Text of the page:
Proper Risk Management for Dentists
Dentistry requires a great deal of precision and personal trust between the patient and dentist. There isn’t often a lot of room for error. If a dentist makes a mistake because he or she fails to properly access risks, there could be a lot of costly damage.
Patients could face painful and complicated damages in the event of problems. If a dentist is negligent, then he or she could face costly malpractice lawsuits.
Liability insurance can protect dentists in the event of mistakes. However, dentists should always minimize risks so they aren’t served with a malpractice suit.
Keep these five tips in mind when reducing your in-office risks.
1. Recognize Patient Risks
Many dental patients will have to face more than a simple cleaning at some point in their lives. A history of cavities, root canals and other procedures adds risks when a patient seeks routine care. Other factors — such as age, overall health and lowered immune systems — can also pose complications both during and after dental care.
Dentists should recognize these risks and keep a record of them. They should also take any preventative steps — such as prescribing antibiotics — before starting treatment. Finally, they should dictate proper at-home care following procedures.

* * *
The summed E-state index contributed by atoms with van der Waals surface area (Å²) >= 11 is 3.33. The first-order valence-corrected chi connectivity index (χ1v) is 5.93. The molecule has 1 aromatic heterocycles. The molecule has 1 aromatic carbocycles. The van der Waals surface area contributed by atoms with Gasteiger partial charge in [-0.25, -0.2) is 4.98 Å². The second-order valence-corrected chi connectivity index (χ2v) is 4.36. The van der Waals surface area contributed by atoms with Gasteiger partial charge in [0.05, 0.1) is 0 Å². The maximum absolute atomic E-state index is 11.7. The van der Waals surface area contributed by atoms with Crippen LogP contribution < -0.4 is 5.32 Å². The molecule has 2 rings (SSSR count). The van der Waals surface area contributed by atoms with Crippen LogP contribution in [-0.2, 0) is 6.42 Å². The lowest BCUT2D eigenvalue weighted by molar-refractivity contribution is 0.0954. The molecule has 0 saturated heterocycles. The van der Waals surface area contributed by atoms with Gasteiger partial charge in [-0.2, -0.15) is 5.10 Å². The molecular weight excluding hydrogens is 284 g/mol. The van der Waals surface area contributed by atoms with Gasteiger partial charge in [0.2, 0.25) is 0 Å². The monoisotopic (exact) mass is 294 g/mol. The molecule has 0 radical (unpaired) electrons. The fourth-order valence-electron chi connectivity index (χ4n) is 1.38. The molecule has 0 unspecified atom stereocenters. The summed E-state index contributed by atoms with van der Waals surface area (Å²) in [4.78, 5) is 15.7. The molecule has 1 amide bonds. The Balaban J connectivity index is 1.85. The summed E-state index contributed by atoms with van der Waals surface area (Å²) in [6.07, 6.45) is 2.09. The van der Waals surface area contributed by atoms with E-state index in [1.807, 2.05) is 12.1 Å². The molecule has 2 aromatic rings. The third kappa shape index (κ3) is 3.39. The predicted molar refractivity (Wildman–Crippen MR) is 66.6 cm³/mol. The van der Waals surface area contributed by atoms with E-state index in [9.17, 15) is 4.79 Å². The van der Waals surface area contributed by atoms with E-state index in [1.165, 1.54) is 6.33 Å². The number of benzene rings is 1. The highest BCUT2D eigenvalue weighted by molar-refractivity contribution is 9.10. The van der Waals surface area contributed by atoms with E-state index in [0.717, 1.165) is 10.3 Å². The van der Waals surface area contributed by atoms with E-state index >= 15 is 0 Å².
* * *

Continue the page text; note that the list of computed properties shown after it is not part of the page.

2. Practice Safe Hygiene
Dental work poses significantly high risks of bacterial and germ transmission. That’s why dental offices should be unequivocally sterile. Instruments should be thoroughly sterilized after every treatment. Dentists should also ensure that they do not practice when ill.
3. Ensure Your Diagnoses Are Correct
Misdiagnosis is usually grounds for malpractice allegations. Always follow proper diagnostic practices when deciding courses of treatment. You don’t want to expose a patient to treatments or diagnoses he or she may not have or need.
4. Don’t Be Afraid Of Referrals
If a treatment is outside of your scope of expertise, don’t be afraid to send your patients to another specialist. This will help ensure that patients get the proper level of care, and that risks are low.
5. Never Forget To Smile
A good chairside manner is key to ensuring trust between you and the patient. If you’re friendly, attentive, aware and listen to your patient, then you have a much lower risk of making a mistake.